You immediately get the sense that the 2013 Lotus Evora S is cut from a different cloth. It is at once both more practical and less inviting than the other two cars in this comparison. For instance: It is the only one with four seats, but an interior design that doesn’t care to impress and a navigation screen tacked on as if someone said “Well, fine, if I have to.” It is the least flashy and the least ostentatious of the three, but at its core is a pure mid-engined sports car with the most direct mechanical components and racing DNA that flows from the gear shift directly into your veins. It is the slowest and least powerful, but damned if it isn’t the most pleasing ride in the trio. Go figure.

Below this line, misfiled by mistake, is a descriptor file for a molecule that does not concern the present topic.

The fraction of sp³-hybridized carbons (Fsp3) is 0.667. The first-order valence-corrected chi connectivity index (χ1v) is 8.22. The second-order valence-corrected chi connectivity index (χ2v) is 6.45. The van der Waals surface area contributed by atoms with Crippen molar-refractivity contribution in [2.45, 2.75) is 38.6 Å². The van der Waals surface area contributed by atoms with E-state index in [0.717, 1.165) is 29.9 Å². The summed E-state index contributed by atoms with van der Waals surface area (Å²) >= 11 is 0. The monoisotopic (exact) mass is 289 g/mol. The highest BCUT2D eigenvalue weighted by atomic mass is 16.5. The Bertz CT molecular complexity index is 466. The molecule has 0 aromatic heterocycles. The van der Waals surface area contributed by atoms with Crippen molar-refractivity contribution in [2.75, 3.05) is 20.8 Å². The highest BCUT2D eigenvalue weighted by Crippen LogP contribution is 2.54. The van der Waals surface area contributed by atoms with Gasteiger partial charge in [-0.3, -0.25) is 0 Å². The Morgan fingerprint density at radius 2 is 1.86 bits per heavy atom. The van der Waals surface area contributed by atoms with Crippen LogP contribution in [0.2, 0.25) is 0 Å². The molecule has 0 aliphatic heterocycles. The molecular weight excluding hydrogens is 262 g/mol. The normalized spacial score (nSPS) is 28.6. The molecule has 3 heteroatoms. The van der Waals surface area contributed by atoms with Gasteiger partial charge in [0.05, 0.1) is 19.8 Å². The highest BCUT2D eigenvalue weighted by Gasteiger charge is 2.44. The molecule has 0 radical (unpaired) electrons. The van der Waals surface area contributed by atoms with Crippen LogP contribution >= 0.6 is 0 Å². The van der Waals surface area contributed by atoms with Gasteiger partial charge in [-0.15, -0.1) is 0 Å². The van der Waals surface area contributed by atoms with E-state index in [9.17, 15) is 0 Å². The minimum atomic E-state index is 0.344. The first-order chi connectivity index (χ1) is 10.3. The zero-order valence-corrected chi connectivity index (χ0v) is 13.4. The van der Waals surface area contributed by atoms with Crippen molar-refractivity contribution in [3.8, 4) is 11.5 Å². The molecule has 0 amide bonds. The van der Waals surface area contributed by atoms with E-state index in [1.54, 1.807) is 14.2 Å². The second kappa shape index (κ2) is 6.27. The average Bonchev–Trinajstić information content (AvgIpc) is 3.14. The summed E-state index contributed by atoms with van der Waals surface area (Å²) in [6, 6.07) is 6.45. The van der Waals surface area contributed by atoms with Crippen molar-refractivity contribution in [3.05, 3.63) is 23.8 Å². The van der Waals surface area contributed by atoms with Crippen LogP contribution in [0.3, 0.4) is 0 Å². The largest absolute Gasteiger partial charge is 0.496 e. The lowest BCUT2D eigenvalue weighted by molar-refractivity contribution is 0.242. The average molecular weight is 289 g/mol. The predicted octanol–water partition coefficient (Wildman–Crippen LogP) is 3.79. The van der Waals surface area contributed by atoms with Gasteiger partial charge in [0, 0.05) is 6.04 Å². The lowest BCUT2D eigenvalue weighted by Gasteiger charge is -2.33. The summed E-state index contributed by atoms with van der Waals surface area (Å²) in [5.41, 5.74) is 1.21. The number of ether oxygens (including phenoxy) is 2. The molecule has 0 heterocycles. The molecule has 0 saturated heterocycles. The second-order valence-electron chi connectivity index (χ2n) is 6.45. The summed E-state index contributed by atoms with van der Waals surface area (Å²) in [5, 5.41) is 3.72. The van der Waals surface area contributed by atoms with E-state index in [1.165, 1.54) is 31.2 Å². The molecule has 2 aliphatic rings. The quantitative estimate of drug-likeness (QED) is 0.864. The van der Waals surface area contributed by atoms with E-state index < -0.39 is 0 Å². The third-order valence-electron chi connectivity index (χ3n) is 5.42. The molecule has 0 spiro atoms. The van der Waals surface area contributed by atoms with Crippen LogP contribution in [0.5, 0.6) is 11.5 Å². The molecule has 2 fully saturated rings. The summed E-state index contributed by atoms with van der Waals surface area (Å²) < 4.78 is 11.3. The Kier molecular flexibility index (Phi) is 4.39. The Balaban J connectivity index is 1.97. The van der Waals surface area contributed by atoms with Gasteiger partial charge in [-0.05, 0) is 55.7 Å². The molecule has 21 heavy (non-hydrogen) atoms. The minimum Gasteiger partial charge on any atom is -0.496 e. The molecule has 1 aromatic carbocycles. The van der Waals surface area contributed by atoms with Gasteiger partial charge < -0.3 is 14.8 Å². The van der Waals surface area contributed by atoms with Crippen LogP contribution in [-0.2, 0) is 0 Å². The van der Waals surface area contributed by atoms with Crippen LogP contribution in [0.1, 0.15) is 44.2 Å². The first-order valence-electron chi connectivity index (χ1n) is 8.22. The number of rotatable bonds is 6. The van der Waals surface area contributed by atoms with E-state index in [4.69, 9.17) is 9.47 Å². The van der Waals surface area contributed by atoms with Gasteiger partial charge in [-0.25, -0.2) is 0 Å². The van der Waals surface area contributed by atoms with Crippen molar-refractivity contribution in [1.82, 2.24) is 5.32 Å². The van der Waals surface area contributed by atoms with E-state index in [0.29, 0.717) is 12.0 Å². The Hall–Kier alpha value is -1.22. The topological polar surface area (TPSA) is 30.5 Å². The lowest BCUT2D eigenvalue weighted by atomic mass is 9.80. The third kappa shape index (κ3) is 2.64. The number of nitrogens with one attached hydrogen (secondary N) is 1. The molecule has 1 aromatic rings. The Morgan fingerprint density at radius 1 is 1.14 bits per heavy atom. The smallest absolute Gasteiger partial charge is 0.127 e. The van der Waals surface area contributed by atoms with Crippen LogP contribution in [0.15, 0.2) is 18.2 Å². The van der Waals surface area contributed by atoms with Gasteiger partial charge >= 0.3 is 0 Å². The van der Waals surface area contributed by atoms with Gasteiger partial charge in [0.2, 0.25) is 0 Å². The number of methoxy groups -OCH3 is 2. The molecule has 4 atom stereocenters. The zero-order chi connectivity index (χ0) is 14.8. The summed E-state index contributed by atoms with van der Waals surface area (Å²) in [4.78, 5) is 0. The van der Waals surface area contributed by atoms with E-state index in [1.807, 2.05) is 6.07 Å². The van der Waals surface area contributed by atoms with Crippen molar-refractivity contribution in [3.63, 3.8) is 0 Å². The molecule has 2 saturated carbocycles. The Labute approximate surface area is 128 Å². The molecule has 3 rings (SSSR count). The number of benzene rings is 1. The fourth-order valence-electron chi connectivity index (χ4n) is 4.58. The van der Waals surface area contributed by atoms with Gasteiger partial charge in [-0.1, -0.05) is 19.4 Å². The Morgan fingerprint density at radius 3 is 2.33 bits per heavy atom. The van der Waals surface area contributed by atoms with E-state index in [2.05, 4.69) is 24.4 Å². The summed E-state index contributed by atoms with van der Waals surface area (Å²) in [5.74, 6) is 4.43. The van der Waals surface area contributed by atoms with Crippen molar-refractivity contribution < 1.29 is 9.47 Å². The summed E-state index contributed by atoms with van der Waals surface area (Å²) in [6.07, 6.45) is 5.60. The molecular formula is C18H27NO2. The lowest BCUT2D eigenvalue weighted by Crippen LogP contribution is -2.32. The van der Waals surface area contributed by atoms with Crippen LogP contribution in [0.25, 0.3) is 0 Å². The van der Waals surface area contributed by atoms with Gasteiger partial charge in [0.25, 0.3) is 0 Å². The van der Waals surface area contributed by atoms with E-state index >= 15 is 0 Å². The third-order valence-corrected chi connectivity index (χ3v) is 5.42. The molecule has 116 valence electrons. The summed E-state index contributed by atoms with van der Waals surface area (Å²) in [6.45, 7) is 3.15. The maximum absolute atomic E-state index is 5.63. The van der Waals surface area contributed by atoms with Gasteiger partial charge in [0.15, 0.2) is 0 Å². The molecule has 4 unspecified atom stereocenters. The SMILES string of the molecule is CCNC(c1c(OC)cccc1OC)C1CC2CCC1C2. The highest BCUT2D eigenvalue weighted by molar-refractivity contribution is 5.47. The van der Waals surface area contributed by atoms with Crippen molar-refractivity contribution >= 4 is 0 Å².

This is a purposeful sports car, with a noticeable absence of flash and steering wheel controls, and sport seats that plummet you directly into the proper racing position. It even uses an actual physical key, for God’s sake. Whereas the other two cars have easy steering that tauten up in Sport mode, by comparison, the Evora S wheel needs to be muscled from the get-go. This may turn some casual drivers away from the Lotus, but enthusiasts will love that the car demands your attention and effort, and that they’ll especially love the way it rewards you. Like the steering, the manual six-speed transmission and supercharged 3.5L V6 engine respond instantly and deliberately to your commands. It’s the German Shepherd of sports cars.